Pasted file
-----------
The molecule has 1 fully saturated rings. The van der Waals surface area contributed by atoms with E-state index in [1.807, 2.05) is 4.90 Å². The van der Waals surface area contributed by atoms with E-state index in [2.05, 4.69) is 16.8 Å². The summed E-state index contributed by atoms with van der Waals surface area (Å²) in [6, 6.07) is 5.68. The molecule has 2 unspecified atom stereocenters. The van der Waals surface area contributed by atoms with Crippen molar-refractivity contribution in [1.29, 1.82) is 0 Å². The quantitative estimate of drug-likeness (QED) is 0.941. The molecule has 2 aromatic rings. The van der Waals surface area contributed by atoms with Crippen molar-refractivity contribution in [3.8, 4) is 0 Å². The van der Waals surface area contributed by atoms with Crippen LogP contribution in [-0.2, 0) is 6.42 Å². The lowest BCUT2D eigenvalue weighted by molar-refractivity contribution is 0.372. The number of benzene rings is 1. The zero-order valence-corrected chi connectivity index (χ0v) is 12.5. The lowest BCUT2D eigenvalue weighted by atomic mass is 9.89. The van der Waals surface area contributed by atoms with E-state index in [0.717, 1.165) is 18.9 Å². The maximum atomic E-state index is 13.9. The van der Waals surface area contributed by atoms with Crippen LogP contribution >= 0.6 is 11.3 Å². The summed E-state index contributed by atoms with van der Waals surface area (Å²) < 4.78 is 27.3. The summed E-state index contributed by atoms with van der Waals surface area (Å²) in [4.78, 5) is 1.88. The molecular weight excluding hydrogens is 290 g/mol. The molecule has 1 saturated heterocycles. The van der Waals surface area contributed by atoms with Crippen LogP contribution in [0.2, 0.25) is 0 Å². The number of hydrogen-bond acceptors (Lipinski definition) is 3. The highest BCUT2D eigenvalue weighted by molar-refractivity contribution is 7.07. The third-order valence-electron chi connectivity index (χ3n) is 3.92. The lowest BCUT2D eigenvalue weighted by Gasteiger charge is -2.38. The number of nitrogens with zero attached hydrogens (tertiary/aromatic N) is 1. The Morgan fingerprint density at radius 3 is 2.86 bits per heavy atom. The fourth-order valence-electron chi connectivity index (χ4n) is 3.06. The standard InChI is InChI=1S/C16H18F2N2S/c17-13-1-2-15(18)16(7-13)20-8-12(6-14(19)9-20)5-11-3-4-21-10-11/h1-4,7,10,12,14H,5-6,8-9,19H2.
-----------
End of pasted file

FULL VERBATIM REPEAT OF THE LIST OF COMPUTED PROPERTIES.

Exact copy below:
The molecule has 1 fully saturated rings. The van der Waals surface area contributed by atoms with E-state index in [1.807, 2.05) is 4.90 Å². The van der Waals surface area contributed by atoms with E-state index in [2.05, 4.69) is 16.8 Å². The summed E-state index contributed by atoms with van der Waals surface area (Å²) in [6, 6.07) is 5.68. The molecule has 2 unspecified atom stereocenters. The van der Waals surface area contributed by atoms with Crippen molar-refractivity contribution in [1.29, 1.82) is 0 Å². The quantitative estimate of drug-likeness (QED) is 0.941. The molecule has 2 aromatic rings. The van der Waals surface area contributed by atoms with Crippen molar-refractivity contribution in [3.8, 4) is 0 Å². The van der Waals surface area contributed by atoms with Crippen LogP contribution in [-0.2, 0) is 6.42 Å². The lowest BCUT2D eigenvalue weighted by molar-refractivity contribution is 0.372. The number of benzene rings is 1. The zero-order valence-corrected chi connectivity index (χ0v) is 12.5. The lowest BCUT2D eigenvalue weighted by atomic mass is 9.89. The van der Waals surface area contributed by atoms with E-state index in [0.717, 1.165) is 18.9 Å². The maximum atomic E-state index is 13.9. The van der Waals surface area contributed by atoms with Crippen LogP contribution >= 0.6 is 11.3 Å². The summed E-state index contributed by atoms with van der Waals surface area (Å²) < 4.78 is 27.3. The summed E-state index contributed by atoms with van der Waals surface area (Å²) in [4.78, 5) is 1.88. The molecular weight excluding hydrogens is 290 g/mol. The molecule has 1 saturated heterocycles. The van der Waals surface area contributed by atoms with Crippen LogP contribution in [0.2, 0.25) is 0 Å². The number of hydrogen-bond acceptors (Lipinski definition) is 3. The highest BCUT2D eigenvalue weighted by molar-refractivity contribution is 7.07. The third-order valence-electron chi connectivity index (χ3n) is 3.92. The lowest BCUT2D eigenvalue weighted by Gasteiger charge is -2.38. The number of nitrogens with zero attached hydrogens (tertiary/aromatic N) is 1. The Morgan fingerprint density at radius 3 is 2.86 bits per heavy atom. The fourth-order valence-electron chi connectivity index (χ4n) is 3.06. The standard InChI is InChI=1S/C16H18F2N2S/c17-13-1-2-15(18)16(7-13)20-8-12(6-14(19)9-20)5-11-3-4-21-10-11/h1-4,7,10,12,14H,5-6,8-9,19H2.